Everything You Need to Know About Changing a Light Bulb
How many homeowners does it take to change a light bulb? Hopefully, just you. This helpful guide will teach you all about changing a light bulb and which bulbs you should buy.
Changing a light bulb is one of those household electrical jobs that date all the way back to our light-bulb-changing forefathers. It's something that conjures up images of rugged screw turning and high-density stepladders, made for hard work.
But do you know where your light bulbs are?
Would you know the difference between a halogen bulb or a CFL?
Where does the glass end go?
It's fine if you don't know - because we're here to tell you! Join us, today, as we take a closer look at what the best bulbs on the market are, and how to go about changing yours when it's time.
A Bulb For All Seasons
When changing a light bulb, you need to understand that there are more variations of light bulbs today than literally any other point in history. By a good dozen or so.
Okay, well, no, there are four major groups, which can still be intimidating. Let's take a closer look at these, and clear things up with our comprehensive bulb replacement guide. Depending on cost, light production, and energy efficiency, the right bulb is out there, on a shelf, waiting for you to pick it up.
These bulbs are the "standard light bulb" you imagine over a cartoon character's head when they get an idea. They give off warm, yellowed light and have been popular for many years, but lose 90% of their energy just through the heat they give off.
Halogen gas began appearing in bulbs after a 2007 law, which prohibited energy wastage in commercial products. This small change improved the energy usage of these bulbs while managing the same amount of light.
Compact Fluorescents (CFLs) are the ice cream-shaped light bulbs that used to be only for people with money to burn on costly lighting. This isn't the case anymore. With more brightness and a lower price, these energy efficient bulbs have become much more popular recently.
Owing to their price tag, these parachute-shaped bulbs haven't gained much of the domestic home use market. Their powerful lighting and longer lifespans mean their prices are becoming less intimidating.
How To Change A Lightbulb: A Guide
And now, with no further ado, it's time to change light bulbs.
Turn Off The Power
This might sound like an obvious tip, but it's one of two potentially dangerous steps in changing any light bulb, so we should take a minute to cover it.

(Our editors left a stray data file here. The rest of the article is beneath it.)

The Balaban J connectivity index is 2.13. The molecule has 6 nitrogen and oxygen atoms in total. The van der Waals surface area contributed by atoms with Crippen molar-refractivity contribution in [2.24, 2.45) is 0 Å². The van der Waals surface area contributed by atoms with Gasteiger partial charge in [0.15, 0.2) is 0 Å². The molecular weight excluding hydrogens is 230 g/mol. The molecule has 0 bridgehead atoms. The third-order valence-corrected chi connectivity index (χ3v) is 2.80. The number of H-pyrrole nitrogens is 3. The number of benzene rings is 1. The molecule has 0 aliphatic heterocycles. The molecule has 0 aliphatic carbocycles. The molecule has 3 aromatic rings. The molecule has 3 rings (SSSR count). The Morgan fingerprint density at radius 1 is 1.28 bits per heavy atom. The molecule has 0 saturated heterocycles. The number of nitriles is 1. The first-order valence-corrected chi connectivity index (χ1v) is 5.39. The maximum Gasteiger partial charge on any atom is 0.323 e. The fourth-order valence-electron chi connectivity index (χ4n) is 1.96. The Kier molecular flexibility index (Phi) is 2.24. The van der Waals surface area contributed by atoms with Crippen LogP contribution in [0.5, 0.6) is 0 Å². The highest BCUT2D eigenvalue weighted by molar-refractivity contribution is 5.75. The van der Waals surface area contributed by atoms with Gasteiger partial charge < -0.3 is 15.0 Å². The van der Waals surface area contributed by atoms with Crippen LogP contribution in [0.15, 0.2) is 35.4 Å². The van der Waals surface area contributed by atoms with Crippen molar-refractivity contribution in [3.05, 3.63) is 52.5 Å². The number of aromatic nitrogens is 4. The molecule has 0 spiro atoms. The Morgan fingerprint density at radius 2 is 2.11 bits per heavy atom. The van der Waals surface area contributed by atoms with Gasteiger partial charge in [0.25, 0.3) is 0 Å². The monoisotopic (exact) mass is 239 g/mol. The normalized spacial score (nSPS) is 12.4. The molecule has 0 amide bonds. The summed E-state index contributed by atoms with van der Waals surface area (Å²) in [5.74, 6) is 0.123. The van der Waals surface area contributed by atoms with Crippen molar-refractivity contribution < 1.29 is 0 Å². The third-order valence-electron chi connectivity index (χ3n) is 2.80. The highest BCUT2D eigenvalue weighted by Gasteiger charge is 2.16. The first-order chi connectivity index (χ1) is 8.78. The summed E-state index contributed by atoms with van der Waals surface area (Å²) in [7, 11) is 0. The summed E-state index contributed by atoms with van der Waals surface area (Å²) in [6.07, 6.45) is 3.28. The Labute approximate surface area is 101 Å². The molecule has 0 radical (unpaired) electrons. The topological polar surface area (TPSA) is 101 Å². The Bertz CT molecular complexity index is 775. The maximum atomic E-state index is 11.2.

Before you do anything, make sure your light switch is in the "off" position. Compare it to other switches nearby. Make sure it's not on, and you stand a next-to-no chance of shocking yourself while you work.
And make sure to let the bulb cool, if it's just been on a second ago.
Make Sure You Have A Secure Stool
The next step, luckily for us, is the second potentially dangerous step in changing your light bulb.
It's crucial that you find a secure platform to stand on while you work. This can be a chair, table, step ladder or otherwise. The important thing is that you should be able to stand on it without it rocking or tipping to any big extent.
The more confident you feel about your perch, the less likely you'll be to teeter or totter while up high and reaching out to change your bulb.
Remove The Old Bulb
If the burnt out light bulb is within reach, simply reach out and grasp it. Don't squeeze overly hard, or you'll risk smashing it and cutting yourself.
If the bulb doesn't turn left, freely, the bulb might be a bayonet-style fitting. These are rare In this case, push the bulb firmly into the fitting to see if it retracts into the socket. If so, push it all the way in, then twist it left. It should slide, then stop and, when you lift your hand, the bulb should slide out.
A note: if your bulb is in a high vaulted ceiling, eave, or otherwise, there are many excellent bulb extension arms available at hardware stores. These let you reach out and slip a fitting around the bulb and move it, with a long extension arm. Buying one of these will save you a lot of effort, but also keep you safe when changing out a light bulb.
Replace It With The New One
Working from the light bulb replacement guide above, choose a replacement that either matches the old bulb or is more appropriate. An important part of this decision is in choosing a power rating to match your fitting.
This is up to you. Change the light bulb by twisting it up into the socket, using the same amount of force you used to remove the dead one.
One your bulb has been installed, flip the power switch to turn it back on. If your bulb is properly inserted (and the bulb itself isn't a dud), the light should turn on and you should be back in the light business. Congratulations! But remember you're not quite finished, yet!
Dispose Of Your Old Bulb
Light bulbs are, essentially, little grass hand grenades, ready to explode into a shower of glass at the slightest bump. Okay, that might be a little dramatic, but the point is they're fragile.
Don't throw burnt out bulbs right into the trash. They may shatter and hurt a refuse worker or an animal. Instead, wrap up the bulb in another, smaller bag or a large piece of balled up newspaper or magazine pages.
Changing A Light Bulb: Easy When You Know How
And there it is: the end of our journey. With your bulb changed and the glass body of that old burnt out bulb safely in the trash, there's nothing left to do but enjoy some time in the light.
If you want to learn about more than just simply a light bulb, check out some of our excellent blog pieces, and get the better of your home electricity, today!